Haaretz: Opinion | What Donald Trump Doesn’t Understand About U.S. Jews

September 19, 2023

JDCA CEO Halie Soifer wrote the following op-ed for Haaretz. You can read the full op-ed below, or find it at

To mark the Jewish new year, Donald Trump used his social media platform, Truth Social, to send an ominous message to American Jews. Unlike a typical New Year’s greeting, Trump’s included apocalyptic hyperbole, veiled threats, political propaganda and antisemitic tropes. It wasn’t the first time – and likely won’t be the last time – that Trump expressed anger and frustration with the fact that he is disliked by the vast majority of American Jews.

The words of the former president and leading 2024 Republican candidate exemplify his egregious misunderstanding of Jewish American voters. Trump’s Rosh Hashanah message started with a “quick reminder to liberal Jews” – who, according to the Washington-based nonpartisan think tank Pew Research Center, constitute half of the Jewish American population – that they voted to “destroy America and Israel.” While America and Israel remain very much intact after more than three-quarters of Jewish voters supported Joe Biden in the 2020 election, it’s clear that Trump simply cannot fathom how Jewish Americans could have voted against him, given his policy toward Israel.
What Trump fails to understand is that not all Jews supported his policies toward Israel. Going into the 2020 election, Jewish voters indicated that they trusted Biden more than Trump in regard to Israel by nearly 15 percentage points. Additionally, while Israel is important to Jewish Americans, it is not our sole priority, nor are we one-issue voters. According to consecutive national polls by the nonpartisan Jewish Electorate Institute, domestic policy issues – beginning with “the future of democracy” in 2022 and 2023 – largely determine how Jewish Americans vote. On domestic policy issues including democracy, abortion, antisemitism, climate change, gun violence and the economy, Jews trust Democrats more than they trust Republicans because Trump and the GOP’s policies are antithetical to the values and views of the majority of American Jews.

While more than seven out of 10 Jewish American voters cite “an emotional attachment” to Israel according to the Jewish Electorate Institute’s June 2023 poll, that does not mean they believe one must support the current Israeli government in order to support Israel. To the contrary, according to the same poll, just 28 percent of Jewish American voters have a favorable view of Prime Minister Benjamin Netanyahu and 61 percent believe that his government’s proposed judicial overhaul will weaken Israel’s democracy. American Jews see parallels between the threats that Trump and Netanyahu pose to democracy, which is why their abysmal approval ratings are within points of each other among Jewish American voters.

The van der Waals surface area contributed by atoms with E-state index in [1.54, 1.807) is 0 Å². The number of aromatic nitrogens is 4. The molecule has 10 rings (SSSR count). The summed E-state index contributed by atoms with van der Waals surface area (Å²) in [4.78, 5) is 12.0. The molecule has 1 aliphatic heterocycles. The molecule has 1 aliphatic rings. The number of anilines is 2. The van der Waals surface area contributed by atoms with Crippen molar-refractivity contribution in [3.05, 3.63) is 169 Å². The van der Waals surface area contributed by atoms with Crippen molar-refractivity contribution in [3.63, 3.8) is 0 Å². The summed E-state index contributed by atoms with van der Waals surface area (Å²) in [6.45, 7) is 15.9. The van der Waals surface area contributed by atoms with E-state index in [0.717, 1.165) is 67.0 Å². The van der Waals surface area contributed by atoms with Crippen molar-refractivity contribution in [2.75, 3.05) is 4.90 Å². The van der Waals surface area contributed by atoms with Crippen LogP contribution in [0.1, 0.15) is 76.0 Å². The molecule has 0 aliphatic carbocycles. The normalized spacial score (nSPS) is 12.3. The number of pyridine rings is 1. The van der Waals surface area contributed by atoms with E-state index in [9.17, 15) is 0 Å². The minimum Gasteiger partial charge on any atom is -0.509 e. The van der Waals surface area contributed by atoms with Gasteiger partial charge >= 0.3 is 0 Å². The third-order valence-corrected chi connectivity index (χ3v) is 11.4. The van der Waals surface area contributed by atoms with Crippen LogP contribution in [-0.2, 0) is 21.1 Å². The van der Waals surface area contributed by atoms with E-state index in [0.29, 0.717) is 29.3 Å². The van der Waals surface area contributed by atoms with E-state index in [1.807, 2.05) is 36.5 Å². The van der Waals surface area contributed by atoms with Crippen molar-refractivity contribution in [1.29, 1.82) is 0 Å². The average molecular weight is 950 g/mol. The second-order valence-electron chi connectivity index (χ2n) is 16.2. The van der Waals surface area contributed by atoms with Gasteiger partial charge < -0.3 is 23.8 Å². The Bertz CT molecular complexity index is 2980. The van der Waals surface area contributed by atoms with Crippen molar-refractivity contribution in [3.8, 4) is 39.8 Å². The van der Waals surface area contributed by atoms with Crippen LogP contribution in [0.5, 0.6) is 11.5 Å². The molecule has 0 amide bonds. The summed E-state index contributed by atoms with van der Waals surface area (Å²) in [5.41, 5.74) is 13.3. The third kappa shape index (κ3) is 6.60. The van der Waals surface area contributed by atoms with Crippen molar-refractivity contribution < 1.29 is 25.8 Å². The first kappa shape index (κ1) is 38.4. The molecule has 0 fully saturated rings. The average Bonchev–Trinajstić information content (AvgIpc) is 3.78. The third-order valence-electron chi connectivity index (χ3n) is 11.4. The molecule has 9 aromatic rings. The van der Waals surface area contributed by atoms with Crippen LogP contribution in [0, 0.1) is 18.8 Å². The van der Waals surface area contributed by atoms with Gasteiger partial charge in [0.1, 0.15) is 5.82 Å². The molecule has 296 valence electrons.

Heading into the last presidential election, Trump expressed anger eerily similar to this year’s Rosh Hashanah message. In August 2020, he asserted that he relocated the U.S. embassy in Israel to Jerusalem from Tel Aviv “for the evangelicals” who were “more excited by [the move] than the Jewish people.” In doing so, he revealed that his policy toward Israel was largely based on self-serving political calculations, as opposed to the national security interests of the United States or Israel. While he had clearly hoped the embassy move would have improved his standing with Jewish Americans, once he realized that it did not he was quick to attribute the move to a more “loyal” group of voters.

Exactly one year earlier, Trump admonished the vast majority of American Jews for lacking loyalty to both him and Israel. In August 2019, Trump accused any American Jews who vote for Democrats of “either a total lack of knowledge or great disloyalty.” This reference invoked a classic antisemitic trope that alleges dual loyalty, which according to the Anti-Defamation League has “led to the harassment, marginalization, oppression, and murder of Jewish people” for centuries.

Trump facetiously concluded this year’s Rosh Hashanah post with “let’s hope you learned from your mistake and make better choices moving forward! Happy New Year!” This threat echoed Trump’s warning last year that Jews must “get their act together” on Israel “before it’s too late.”

Trump’s repeated threats and ominous warnings targeting the majority of American Jews are inherently antisemitic. His policies on Israel, whether good or bad, are not a defense to his bigoted, hateful and dangerous rhetoric. The views of American Jews toward Trump aren’t changing; the only thing for which it’s too late is Trump gaining Jewish support. Not after he called neo-Nazis “very fine people,” refused to condemn white supremacy, incited an insurrection, tried to overthrow an election and repeatedly trafficked in antisemitic tropes, including while trying to wish us a Happy New Year.